(LANSING STATE JOURNAL) - In a different year, Justin Noye and his fellow pledges from Delta Kappa Epsilon would have been painting the Rock, the 18,000-year-old pudding stone that serves as monument, billboard and soapbox for Michigan State University's campus.
Instead, they were spread out on blankets on the lawn next to it, trying to keep other people from painting it. Not that anyone was trying.
"Because of the Lacey thing, we don't really want that to happen," Noye said. It was Wednesday afternoon. They'd been there since Tuesday night.
Lacey Holsworth was an 8-year-old girl from St. Johns who fought a long battle with cancer. She became a friend and inspiration to the MSU men's basketball team and to center Adreian Payne and to a lot of other people. She died on April 8.
The next day, a group of students repainted the Rock to say "MSU's Princess Lacey."Payne wrote on it, "Love you Lil Sis Lacey. You was the best lil sis I had." Basketball coach Tom Izzo signed it. Hundreds of people signed it.
And it seemed to Noye, and a lot of other people, that it should stay that way.
Editor's note:As of Monday morning, the Rock had been painted with the message "Congratulations graduates, be a hero to someone."
"That has been up there longer than any other one that I can remember, and I've been here almost 15 years," said Fred Barton, coordinator of the Learning Resource Center. His office is on the second floor of Bessey Hall. The Rock is on the other side of Farm Lane, north of the Red Cedar River, clearly visible from his window.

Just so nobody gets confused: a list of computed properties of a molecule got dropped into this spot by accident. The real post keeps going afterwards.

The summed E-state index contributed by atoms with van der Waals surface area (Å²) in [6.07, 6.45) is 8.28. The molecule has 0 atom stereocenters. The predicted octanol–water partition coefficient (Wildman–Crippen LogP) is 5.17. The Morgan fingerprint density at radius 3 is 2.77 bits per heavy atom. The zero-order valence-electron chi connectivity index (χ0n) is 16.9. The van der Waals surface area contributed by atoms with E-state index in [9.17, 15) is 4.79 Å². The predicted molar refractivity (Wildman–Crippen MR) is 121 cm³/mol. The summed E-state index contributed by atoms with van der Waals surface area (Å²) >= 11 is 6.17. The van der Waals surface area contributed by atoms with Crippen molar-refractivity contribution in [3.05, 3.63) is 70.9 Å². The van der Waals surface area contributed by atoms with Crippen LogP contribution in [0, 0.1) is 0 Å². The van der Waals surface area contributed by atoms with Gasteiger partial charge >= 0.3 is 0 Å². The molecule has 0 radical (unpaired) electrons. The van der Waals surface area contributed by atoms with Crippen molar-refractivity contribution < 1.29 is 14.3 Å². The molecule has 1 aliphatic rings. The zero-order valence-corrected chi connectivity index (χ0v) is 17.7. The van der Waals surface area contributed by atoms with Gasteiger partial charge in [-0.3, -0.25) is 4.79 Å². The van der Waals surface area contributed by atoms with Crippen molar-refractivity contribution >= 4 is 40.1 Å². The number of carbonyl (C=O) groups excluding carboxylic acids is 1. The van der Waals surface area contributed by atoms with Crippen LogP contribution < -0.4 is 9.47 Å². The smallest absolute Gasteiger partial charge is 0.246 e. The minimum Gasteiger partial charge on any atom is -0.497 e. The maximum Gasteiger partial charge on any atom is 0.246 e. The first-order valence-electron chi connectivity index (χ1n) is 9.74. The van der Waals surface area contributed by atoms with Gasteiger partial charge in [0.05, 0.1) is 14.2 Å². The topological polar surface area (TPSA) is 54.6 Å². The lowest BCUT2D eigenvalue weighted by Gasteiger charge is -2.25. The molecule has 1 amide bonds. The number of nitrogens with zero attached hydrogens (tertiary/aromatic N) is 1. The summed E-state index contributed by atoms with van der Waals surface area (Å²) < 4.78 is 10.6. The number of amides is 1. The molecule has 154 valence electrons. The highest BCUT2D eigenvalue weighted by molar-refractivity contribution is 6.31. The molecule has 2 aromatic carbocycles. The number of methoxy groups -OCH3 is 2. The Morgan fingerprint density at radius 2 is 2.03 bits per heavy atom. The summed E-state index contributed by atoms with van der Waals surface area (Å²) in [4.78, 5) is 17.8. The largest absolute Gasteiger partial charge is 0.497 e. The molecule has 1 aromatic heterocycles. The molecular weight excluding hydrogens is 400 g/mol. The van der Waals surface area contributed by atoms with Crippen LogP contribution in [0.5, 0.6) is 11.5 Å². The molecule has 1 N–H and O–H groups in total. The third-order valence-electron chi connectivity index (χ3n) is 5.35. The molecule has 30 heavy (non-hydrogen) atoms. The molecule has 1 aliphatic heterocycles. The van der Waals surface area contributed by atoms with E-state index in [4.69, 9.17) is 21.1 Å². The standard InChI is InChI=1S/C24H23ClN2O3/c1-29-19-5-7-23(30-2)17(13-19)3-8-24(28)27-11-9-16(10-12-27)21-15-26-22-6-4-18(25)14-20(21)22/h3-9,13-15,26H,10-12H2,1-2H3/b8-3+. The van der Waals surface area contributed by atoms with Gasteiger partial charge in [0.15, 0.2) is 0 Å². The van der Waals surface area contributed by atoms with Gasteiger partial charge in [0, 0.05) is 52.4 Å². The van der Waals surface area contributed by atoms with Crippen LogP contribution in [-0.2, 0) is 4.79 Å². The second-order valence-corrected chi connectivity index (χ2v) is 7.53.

On the day after it was repainted, so many students came to look and take photos and sign their own names, that Barton thought there was some sort of organized event going on. There wasn't — just students gravitating to a monument that had become a memorial.
A memorial that no one seems to want to erase.
"It's likely to last," Barton said. "School gets out in a couple of weeks. We were taking bets. It might last that long."
The rock was gift from the class of 1873. They spent an afternoon excavating it, used a team of 20 oxen to haul it to a spot in the "sacred space" in the center of the north campus, where it promptly sank into the soft earth, possibly with the help of the class of 1874.
It was raised eventually and inscribed "Class of '73." Over time, it earned the nickname "engagement rock" for the sheer number of proposals that happened there.
When students began painting slogans on it amid the campus unrest of the early 1970s, the university's leaders considered it vandalism and sandblasted away the paint. Students kept painting it. By the time the Rock was moved to its present location in 1986, the administration had come around.
The informal set of rules about painting the rock go something like this: 1. Anyone can paint it. 2. But they should really only paint it at night. 3. If you're not standing guard over what you painted, see rule 1.